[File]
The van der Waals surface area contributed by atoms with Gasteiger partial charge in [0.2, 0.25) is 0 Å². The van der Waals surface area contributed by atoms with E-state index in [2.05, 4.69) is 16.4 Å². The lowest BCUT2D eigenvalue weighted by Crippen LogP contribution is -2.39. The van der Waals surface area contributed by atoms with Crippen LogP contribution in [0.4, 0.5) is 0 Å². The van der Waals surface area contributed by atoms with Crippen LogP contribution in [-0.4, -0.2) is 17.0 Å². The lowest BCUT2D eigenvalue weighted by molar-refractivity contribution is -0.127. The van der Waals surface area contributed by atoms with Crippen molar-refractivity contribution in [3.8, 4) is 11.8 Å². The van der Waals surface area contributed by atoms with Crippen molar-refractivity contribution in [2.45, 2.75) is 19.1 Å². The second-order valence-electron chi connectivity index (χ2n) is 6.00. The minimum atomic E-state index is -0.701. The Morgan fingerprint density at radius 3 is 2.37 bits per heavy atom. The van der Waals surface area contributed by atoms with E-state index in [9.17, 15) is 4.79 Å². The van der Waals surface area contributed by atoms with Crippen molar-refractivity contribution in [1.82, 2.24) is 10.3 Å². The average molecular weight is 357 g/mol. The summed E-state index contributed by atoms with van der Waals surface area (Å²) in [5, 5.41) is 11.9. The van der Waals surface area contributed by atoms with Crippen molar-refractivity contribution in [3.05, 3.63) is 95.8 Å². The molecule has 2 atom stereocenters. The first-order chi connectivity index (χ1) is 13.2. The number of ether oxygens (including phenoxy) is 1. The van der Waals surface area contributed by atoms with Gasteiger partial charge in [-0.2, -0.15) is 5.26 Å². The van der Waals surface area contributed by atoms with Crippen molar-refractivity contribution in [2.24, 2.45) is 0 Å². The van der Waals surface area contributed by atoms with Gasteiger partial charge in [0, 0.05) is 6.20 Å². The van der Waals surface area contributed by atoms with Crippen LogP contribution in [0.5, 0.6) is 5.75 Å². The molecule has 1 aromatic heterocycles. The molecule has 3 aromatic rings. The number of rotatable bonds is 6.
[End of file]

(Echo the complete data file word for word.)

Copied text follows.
The van der Waals surface area contributed by atoms with Gasteiger partial charge in [0.2, 0.25) is 0 Å². The van der Waals surface area contributed by atoms with E-state index in [2.05, 4.69) is 16.4 Å². The lowest BCUT2D eigenvalue weighted by Crippen LogP contribution is -2.39. The van der Waals surface area contributed by atoms with Crippen LogP contribution in [0.4, 0.5) is 0 Å². The van der Waals surface area contributed by atoms with Crippen LogP contribution in [-0.4, -0.2) is 17.0 Å². The lowest BCUT2D eigenvalue weighted by molar-refractivity contribution is -0.127. The van der Waals surface area contributed by atoms with Crippen molar-refractivity contribution in [3.8, 4) is 11.8 Å². The van der Waals surface area contributed by atoms with Crippen molar-refractivity contribution in [2.45, 2.75) is 19.1 Å². The second-order valence-electron chi connectivity index (χ2n) is 6.00. The minimum atomic E-state index is -0.701. The Morgan fingerprint density at radius 3 is 2.37 bits per heavy atom. The van der Waals surface area contributed by atoms with E-state index in [9.17, 15) is 4.79 Å². The van der Waals surface area contributed by atoms with Crippen molar-refractivity contribution in [1.82, 2.24) is 10.3 Å². The average molecular weight is 357 g/mol. The summed E-state index contributed by atoms with van der Waals surface area (Å²) in [5, 5.41) is 11.9. The van der Waals surface area contributed by atoms with Crippen molar-refractivity contribution in [3.05, 3.63) is 95.8 Å². The molecule has 2 atom stereocenters. The first-order chi connectivity index (χ1) is 13.2. The number of ether oxygens (including phenoxy) is 1. The van der Waals surface area contributed by atoms with Gasteiger partial charge in [-0.2, -0.15) is 5.26 Å². The van der Waals surface area contributed by atoms with Crippen molar-refractivity contribution in [2.24, 2.45) is 0 Å². The van der Waals surface area contributed by atoms with Gasteiger partial charge in [0, 0.05) is 6.20 Å². The van der Waals surface area contributed by atoms with Crippen LogP contribution in [0.5, 0.6) is 5.75 Å². The molecule has 1 aromatic heterocycles. The molecule has 3 aromatic rings. The number of rotatable bonds is 6.